I can’t argue with that. I imagine many of us within the design community feel that way as well. Design can be a highly subjective field. What is aesthetically pleasing to one person might be misunderstood or repulsive to another. On top of the subjectivity of aesthetics, the judging process seems to be very shallow for practical reasons like time and/or understanding the goals of the project. Save a few competitions, I would imagine most of the time, judging happens on a hasty, visual level.

In Michael Bierut’s Seventy-Nine Short Essays on Design, Bierut explains (almost tongue in cheek) that becoming famous as a designer is as easy as following a few easy guidelines. He writes:

Enter only the kind of pieces that win in design competitions. For the record, the kinds of things that win in design competitions are cool-looking projects that solve easily understandable problems… Don’t be tempted by competitions that invite you to fill out long forms describing the problem, the client, the market situation, the strategy, and so forth. Very few of the judges read them.

Beirut’s first rule is sadly a very practical argument for submitting work into competitions despite the design actually addressing the problems that it was intended to in the first place because in most cases, it does not matter.

Design is not always quantifiable. As a teacher, I often find one of the most challenging aspects of the job to be grading. Distilling something that is abstract and visual into something that is as precise as a number is quite difficult. Unfortunately good grades and winning awards can be a litmus test for a lot students and/or designers.

There are negative side effects to producing work with the wrong purpose. Designing for an award or a grade can turn our work for a particular audience into work for our peers. This practice often times leads to work that constantly borrows from other contemporary designers which turns our industry into a mechanism that churns out sameness. What a boring world!

Interestingly enough in Seinfeld’s speech, he goes on to say what I think is the funniest bit in the whole speech: “…if I hadn’t already won all of these awards, I would not be talking like this.” This is extremely funny because it is true. I follow many designers who I look up to denounce awards as pointless, incestous and a waste of money. I agree with that to a certain degree, but they are a necessary evil for many (including myself). In an increasingly competitive field, anything to separate you from others becomes imperative. As a tenure-track professor, one of the areas of where I can prove my worth to the school is peer review. One of the most common ways to do this as a designer is to enter competitions — and win.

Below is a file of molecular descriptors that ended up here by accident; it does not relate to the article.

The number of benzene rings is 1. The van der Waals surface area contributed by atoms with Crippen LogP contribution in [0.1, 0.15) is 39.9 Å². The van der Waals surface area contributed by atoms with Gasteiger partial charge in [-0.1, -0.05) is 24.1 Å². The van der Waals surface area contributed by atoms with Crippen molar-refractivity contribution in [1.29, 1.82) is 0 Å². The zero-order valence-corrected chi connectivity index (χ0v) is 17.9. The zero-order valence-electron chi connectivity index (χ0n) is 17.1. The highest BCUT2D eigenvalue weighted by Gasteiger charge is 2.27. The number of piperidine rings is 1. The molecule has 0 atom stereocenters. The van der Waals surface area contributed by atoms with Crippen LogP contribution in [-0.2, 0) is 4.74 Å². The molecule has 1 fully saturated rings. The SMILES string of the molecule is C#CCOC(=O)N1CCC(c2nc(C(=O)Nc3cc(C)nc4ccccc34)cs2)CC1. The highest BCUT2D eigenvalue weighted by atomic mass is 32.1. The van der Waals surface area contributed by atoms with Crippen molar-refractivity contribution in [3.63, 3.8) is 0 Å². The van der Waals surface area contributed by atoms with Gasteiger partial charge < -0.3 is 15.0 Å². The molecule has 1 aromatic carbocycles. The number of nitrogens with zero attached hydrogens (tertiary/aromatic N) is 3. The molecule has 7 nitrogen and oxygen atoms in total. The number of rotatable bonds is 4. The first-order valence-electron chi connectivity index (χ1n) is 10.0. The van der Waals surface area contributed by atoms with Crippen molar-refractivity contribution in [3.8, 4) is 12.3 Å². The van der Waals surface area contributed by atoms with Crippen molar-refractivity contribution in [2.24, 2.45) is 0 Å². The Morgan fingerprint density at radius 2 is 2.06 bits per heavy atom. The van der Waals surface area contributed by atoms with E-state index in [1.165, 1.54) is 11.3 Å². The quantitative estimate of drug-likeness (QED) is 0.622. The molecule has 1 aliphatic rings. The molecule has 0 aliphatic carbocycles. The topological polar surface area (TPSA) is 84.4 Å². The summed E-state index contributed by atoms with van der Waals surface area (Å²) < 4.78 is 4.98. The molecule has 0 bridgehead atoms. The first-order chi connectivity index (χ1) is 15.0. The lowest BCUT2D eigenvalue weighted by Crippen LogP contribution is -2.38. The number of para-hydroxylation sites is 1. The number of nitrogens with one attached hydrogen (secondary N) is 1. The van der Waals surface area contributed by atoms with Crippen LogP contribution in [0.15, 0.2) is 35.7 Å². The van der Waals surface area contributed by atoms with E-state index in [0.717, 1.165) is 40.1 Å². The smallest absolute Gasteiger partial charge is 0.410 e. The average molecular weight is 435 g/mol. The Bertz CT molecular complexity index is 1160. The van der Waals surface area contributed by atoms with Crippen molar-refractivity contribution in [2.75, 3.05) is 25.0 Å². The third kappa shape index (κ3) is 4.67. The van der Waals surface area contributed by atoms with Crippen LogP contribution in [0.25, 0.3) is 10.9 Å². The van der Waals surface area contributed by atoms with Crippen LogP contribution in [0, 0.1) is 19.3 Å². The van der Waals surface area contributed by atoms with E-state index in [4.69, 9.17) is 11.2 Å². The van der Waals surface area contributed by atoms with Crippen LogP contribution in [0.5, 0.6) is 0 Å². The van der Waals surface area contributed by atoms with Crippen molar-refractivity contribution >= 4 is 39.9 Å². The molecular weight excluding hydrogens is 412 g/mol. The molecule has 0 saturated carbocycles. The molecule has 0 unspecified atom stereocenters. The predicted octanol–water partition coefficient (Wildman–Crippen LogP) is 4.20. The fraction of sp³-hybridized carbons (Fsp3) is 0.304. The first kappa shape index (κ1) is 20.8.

A few months back I entered into Print’s competition the Regional Design Awards. I forgot about it for the longest time and then out of the blue received an email in my inbox. I immediately smiled because the subject line read “Congratulations…” There is something quite intoxicating when other designers, especially those that you look up to, approve your work.

This got me thinking.

As a designer, as a human, we crave approval and affirmation — especially from our peers. Is there a way that this can look different than how it looks now? Does it have to be a formal and gimmicky competition with exorbitant entry fees? Or is there another way that we can affirm one another in what we do? On the flip side of that, does it have to be through an often shallow platform like Instagram or Dribbble where the only discourse happens in a tap of the heart icon?

Is there a place in the middle where the dialogue of making meaningful work can happen? Where feedback elevates the work and the profession as a whole?

If not, let’s build one.

More Bad Ideas Please

“The problem is that you can't have good ideas unless you're willing to generate a lot of bad ones.” —Seth Godin

Ever since I can remember, I have enjoyed writing. I grew up making comics and stories. At some point in my life, something clicked, but not in a good way. I became a paralyzed perfectionist. (As a testament to this, I am currently fighting the urge to delete this and go home.)

I have a ton of notes saved on my phone of ideas and writings that I hope to come back to, but I never do. They stay there as headstones of a past thought.

This upcoming Fall I am teaching a course on design criticism. My students will be tasked with writing a lot more about design. I can’t challenge them without challenging myself. 

Going forward with a new platform to share, my hope is that I can share some of my thoughts—be it good or bad.

WritingJake Dugard